Bates Motel season 2 episode 2 review: Shadow Of A Doubt
Uncertainty threatens everybody in this week's Bates Motel. Here's Michael's review...
This review contains spoilers.
2.2 Shadow Of A Doubt
The 1943 Alfred Hitchcock film from which this episode takes its title is, naturally given the director, a suspenseful thriller that inserts feelings of terror and uncertainty to a small American town. The film tells the story of Charlie Newton, a teenage girl who idolises her uncle, also called Charlie, but begins to suspect that he is actually the ‘Merry Widow Murderer’ and starts to follow up her suspicions. Psycho, the obvious source of inspiration for Bates Motel, may be Hitchcock’s most well-known film but Shadow of a Doubt was his favourite. Its neat story of developing a burgeoning fear of a loved one is a psychologically powerful one and forms an obvious parallel with Bates Motel’s ongoing story arc that explores Norma’s terrified suspicions of her son and her attempts to control him.
Still, community theatre? I’ll say this for the latest maternal plan to keep Norman on the straight and narrow: it was very Norma. Plucking an idea out of thin air and insisting through sheer force of personality that Norman takes part is entirely consistent with her personality and their joint singing session with her at the piano was one of the more benign examples of their strange relationship. It’s to Norman’s credit that he was able to call her out on the somewhat unexpected nature of their new shared hobby but even so, there was no escaping it, even when he had a more pressing engagement with Bradley. The growing desperation in his voice and actions, well handled by Freddie Highmore, as he complains that the pair of them are so close they even sleep ‘just six inches away from one another, with nothing but a ‘thin wall’ between them. The deepening of Norma’s suspicions, exemplified by her awkward smear test conversation, the discovery of Miss Watson’s pearls and by Norma’s sheer blessed relief to hear that someone else has been charged with the teacher’s murder, is already adding pace and emotional depth to this season. For some time it had seemed that the developing relationship, one of the defining features of the original characters, would emerge as a response to Norma’s personality and her oppression of her son. The events of the end of the first season, continuing now, reveal that it’s more of a symbiotic relationship; that Norma’s suffocating protection of Norman is both the response to and cause of much of his behaviour. Put another way, she’s just as much trapped in the motel with him as he is with her. Very smartly done.
Equally smart is the linking of the show’s murders with the drug industry storyline. As Zane points out ‘You don’t get yourself killed in this business without some culpability’, and Gil’s murder can’t go unanswered, even if by pointing the finger at ‘the other side’, Gil’s confederates are asking the wrong question.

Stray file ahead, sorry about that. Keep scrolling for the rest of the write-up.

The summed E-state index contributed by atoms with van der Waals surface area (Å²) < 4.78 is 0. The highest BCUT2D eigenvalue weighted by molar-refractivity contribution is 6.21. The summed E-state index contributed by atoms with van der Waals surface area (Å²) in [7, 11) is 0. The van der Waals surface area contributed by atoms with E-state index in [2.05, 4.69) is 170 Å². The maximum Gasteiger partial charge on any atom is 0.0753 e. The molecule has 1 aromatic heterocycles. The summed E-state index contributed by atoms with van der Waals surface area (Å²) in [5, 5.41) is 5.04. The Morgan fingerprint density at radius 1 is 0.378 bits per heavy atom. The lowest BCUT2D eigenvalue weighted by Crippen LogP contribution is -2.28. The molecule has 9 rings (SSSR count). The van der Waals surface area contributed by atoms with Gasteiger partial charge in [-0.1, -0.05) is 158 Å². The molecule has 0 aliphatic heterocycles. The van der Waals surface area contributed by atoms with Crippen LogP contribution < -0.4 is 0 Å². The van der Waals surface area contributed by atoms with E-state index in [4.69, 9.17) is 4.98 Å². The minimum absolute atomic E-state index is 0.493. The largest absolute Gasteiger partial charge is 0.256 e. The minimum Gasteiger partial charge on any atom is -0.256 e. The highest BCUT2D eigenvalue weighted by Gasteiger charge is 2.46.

Or are they? This is a small town in which everybody is involved in one another’s business. Nick, the man from the graveside who appears to be Blair Watson’s father, is the also the man from ‘the other side’. His return, made for genuine reasons (it preceded Gil’s death for one thing) cannot go unremarked. As unofficial referee Sheriff Romero points out ‘this wasn’t some pissant trimmer, this was Gil Turner.’ His death was a declaration of war. If that declaration was phoney then the overenthusiastic revenge killing by his brother, a man who even Remo admits is a liability, makes it very real.
The balance between the perception of the drug gangs and the reality of death by grieving daughter hits a dramatic sweet spot. Wars, real no-foolin’ inter-state wars have been started on such spurious pretexts, things could really kick off in White Pine Bay, supercharging the season and threading the very delicate balance that currently obtains. That spot is even sweeter when you consider the position in which Dylan has been placed. His urgent phone call from Norman giving him the truth of what happened that night at Gil’s place. It makes him almost a ‘reverse Norma’; like her he is aware of something badly wrong and is powerless to do anything about it in the open and must instead manipulate things behind the scenes to ease everyone’s passage. Unlike her, he knows who is responsible for the killing. Hers is a trap of uncertainty, his of deadly confirmation, both remained pinioned by that awful shadow of a doubt.
Dylan’s attempt to stage manage the aftermath is fraught with danger. The fake suicide note, written in an unusual departure from the thriller convention, actually by the subject, is unlikely to be taken as sufficient closure, even with Bradley’s physical departure. The sense of closing that her bus trip provided was accompanied by the opening up of another thread, the arrival in White Pine Bay of Norma’s brother, leaving Norman, like Charlie Newton, in the presence of an uncle whose intentions remain unknown. For now.
Read Michael's review of the previous episode, Gone But Not Forgotten here.
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